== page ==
Sunday, September 30, 2007

Coward of the Week: Lee Bollinger

Columbia University President Lee Bollinger
Bollinger showed himself to be a spineless coward who cowed under pressure from critics he launched a rude and counterproductive "introduction" of Iranian President Mahmoud Ahmadinejad and undermined the "free speech" that he has said he supported. For someone who is a First Amendment lawyer Bollinger did little to push forward open discussion and instead made Ahmadinejad look gracious because of his reasoned reply.
Disagree with Ahmadinejad? So do I. However, instead of allowing for a dialogue Bollinger front loaded the lecture with invective. Bollinger also publicly agreed with unsubstantiated claims made by the Bush administration about alleged Iranian support of insurgents in Iraq. Although it is feasible that Iran is supporting its key ally, the Supreme Islamic Iraqi Council, it is unlikely that they would simultaneously support the SIIC's rivals, namely Muqtada al-Sadr's rival Shi'i party and militia and the Sunni nationalist and Sunni Salafi insurgents.
Bollinger is also a hypocrite since he is more than happy to welcome other "petty dictators" to his university, such as Pakistan's Generalismo Pervez Musharraf and the president of Turkmenistan, Gurbanguly Berdymuhamedov, the latter this past week.
The press comparisons of Ahmadinejad to Hitler are also inaccurate. Did Ahmadinejad murder 5.8 million Jews and 10 million others? No. Has he made outlandish statements about Israel and Zionism? Yes. Is Zionism the same as Judaism and vice verse. NO.
As much as Alan Dershowitz, the American Israel Public Affairs Committee, and the Anti-Defamation League want to convince us that anti-Zionism is the same as anti-Judaism, a rational examination of the facts quickly disprove this. One can be critical of Zionism or expressions of Zionism without having any problem with Judaism as a religion or a set of cultures. Case in point, many American Zionists are actually Evangelical Christians who want to help Jesus come back and many of Israel's most vocal critics are Jewish and/or Israeli and have done much work to burst the myths that were propagated early on in their country's history (see Avi Schlaim, Ilan Pappe, Tom Segev, Baruch Kimmerling, and to a lesser extent Benny Morris and for American scholars see Norman G. Finkelstein, Joel Beinin, and Mark LeVine.)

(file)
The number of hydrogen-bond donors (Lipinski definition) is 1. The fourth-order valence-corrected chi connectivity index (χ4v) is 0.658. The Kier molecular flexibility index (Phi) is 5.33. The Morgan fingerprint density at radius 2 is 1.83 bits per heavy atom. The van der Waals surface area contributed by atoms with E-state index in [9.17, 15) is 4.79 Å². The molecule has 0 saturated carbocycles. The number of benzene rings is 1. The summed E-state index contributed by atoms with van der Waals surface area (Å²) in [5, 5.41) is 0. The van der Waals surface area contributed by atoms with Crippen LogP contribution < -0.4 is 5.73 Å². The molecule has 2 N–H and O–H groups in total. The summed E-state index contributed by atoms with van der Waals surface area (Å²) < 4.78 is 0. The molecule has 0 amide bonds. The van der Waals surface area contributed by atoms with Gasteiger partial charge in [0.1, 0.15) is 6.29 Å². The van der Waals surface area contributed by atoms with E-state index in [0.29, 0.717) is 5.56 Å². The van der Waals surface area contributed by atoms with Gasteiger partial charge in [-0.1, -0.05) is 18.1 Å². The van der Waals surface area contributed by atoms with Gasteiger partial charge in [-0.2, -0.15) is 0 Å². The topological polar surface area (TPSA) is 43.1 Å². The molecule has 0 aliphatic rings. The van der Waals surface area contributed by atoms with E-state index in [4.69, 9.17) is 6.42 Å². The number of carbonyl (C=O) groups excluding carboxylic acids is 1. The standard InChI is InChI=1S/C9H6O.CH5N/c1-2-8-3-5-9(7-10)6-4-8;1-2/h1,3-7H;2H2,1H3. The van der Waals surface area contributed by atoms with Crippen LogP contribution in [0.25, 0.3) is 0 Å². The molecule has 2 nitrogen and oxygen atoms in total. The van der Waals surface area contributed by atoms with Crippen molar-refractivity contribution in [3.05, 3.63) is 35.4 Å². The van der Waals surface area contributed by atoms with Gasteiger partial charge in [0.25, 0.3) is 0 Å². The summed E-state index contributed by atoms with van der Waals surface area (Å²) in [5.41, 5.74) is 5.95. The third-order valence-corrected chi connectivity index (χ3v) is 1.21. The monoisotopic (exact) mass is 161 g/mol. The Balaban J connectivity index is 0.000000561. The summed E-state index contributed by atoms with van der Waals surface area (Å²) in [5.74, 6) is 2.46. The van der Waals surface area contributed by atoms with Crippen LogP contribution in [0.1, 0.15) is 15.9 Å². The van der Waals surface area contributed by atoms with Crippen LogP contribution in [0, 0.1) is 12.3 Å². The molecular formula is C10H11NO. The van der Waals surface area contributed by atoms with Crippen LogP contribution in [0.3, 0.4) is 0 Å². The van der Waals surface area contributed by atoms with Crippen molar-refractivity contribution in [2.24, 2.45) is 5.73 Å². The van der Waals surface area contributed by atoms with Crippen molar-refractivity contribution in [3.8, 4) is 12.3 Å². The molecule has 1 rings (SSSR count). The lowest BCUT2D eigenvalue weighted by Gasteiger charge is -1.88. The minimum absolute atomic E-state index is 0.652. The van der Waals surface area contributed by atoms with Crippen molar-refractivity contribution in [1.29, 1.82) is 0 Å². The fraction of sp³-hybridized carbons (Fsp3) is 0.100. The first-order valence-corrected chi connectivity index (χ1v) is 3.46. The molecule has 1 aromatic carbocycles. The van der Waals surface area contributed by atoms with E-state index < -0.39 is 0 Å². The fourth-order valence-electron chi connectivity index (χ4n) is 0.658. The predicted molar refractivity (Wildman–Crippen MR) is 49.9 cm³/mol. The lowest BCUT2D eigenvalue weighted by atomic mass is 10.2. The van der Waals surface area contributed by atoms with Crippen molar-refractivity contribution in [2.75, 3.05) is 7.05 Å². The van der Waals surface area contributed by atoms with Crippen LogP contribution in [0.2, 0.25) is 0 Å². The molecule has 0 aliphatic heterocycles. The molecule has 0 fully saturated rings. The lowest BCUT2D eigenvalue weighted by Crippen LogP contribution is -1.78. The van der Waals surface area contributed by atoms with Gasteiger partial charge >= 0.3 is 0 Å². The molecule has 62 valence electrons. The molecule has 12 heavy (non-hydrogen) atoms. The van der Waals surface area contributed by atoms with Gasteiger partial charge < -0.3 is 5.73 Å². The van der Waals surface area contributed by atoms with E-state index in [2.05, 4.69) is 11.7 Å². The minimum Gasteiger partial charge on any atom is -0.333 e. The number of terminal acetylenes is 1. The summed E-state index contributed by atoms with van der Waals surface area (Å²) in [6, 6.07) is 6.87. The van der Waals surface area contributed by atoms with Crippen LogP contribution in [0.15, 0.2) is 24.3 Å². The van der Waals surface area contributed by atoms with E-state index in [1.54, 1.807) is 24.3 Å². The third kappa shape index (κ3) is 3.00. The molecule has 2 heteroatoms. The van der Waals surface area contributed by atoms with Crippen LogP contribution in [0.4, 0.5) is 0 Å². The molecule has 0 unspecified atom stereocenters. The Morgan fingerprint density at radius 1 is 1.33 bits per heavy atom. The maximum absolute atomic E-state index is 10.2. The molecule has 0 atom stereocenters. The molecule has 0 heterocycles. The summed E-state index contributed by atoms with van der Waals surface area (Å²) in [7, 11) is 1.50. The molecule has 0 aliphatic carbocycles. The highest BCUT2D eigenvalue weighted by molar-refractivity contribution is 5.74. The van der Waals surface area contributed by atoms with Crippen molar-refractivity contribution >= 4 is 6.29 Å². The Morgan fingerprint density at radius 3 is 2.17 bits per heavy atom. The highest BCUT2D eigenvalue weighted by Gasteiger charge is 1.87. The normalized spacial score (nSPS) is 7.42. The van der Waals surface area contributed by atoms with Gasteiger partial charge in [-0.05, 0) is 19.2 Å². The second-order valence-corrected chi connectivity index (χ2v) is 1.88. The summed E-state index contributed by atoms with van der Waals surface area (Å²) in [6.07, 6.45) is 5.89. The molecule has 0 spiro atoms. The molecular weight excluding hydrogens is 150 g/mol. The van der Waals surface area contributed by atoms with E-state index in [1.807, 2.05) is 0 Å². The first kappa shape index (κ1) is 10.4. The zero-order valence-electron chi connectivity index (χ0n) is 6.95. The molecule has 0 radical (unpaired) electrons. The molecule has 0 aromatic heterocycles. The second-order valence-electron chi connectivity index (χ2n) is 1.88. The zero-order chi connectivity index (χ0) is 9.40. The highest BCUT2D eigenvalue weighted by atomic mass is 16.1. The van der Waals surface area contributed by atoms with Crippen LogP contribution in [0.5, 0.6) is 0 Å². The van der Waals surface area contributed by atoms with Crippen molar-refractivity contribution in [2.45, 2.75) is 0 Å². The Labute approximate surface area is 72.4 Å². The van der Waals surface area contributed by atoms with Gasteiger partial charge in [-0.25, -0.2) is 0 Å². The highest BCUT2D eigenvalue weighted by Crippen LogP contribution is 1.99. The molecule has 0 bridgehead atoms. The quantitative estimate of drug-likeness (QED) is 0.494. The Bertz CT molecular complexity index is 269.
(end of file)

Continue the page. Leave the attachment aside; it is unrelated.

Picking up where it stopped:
Thursday, September 27, 2007

Book Review: Reliving Karbala

RELIVING KARBALA: MARTYRDOM IN SOUTH ASIAN MEMORY. By Syed Akbar Hyder. New York, NY: Oxford University Press, 2006. Pp. xi+261; illustrations. Cloth, $55.00, ISBN 978-0-19-518930-8.

The martyrdom of Imam Hussein and the majority of his companions on the barren desert plain of Karbala in 680 C.E. is the seminal historical event for tens of millions of Shi‘ī Muslims worldwide. However, Syed Akbar Hyder shows that the importance of the Karbala narrative and the symbolism of Imam Hussein’s death in a struggle for justice has also profoundly influenced non-Shi‘ī intellectuals throughout South Asia from Mahatma Gandhi and Muhammad Iqbal to a Sufi poets and Marxists. The first half of the book combines in-depth discussions of the role of the ‘Ashura communal gatherings commemorating Karbala (majālis) with an overview of the specific segments common to these gatherings with an historical primer of how the battle has been portrayed in South Asian Islamic religious literature. The adaptation of the Karbala mourning rituals by South Asian immigrants to the United States, particularly those from the Indian city of Hyderabad. The second half of the book provides both incisive literary analysis South Asian Sufī literature, particularly lyrical poetry, and written interpretations of the Karbala events by Sunni, secular, and non-Muslim South Asian writers and intellectuals including Muhammad Iqbal and Mahatma Gandhi. The book, which makes meticulous use of Urdu primary sources, is a valuable addition to the slim collection of works in English concerning the Karbala events. Geared toward an academic audience it is well suited to being used in upper-level undergraduate and graduate courses on Islamic religious literature, South Asian literature, and Shi‘ism.

Christopher Anzalone
Indiana University, Bloomington

[Critical Review Note to be published in a future issue of Religious Studies Review]

Tuesday, September 25, 2007

100,000 Protest in Burma Despite Threats from the Military Junta

Tens of thousands of Burmese defied warnings by the military junta, and staged another day of marches in cities across the country. In Rangoon, monks led the way from the revered Shwedagon Pagoda, which has become a focal point of the growing protests.

They have been joined by large numbers of students and supporters who until Monday had stood on the sidelines cheering the monks.

Along with Buddhist flags, some marchers carried flags bearing the image of a fighting peacock, which was used by students in the 1988 pro-democracy uprising. The protesters took to the streets again today even though the junta warned it would "take action" after some 100,000 people marched on Monday. The international community fear a repeat of 1988, when government troops brutally suppressed a popular uprising, killing some 3,000 people.


Monday, September 24, 2007

Book Reviews: New Books on/by Sayyid Qutb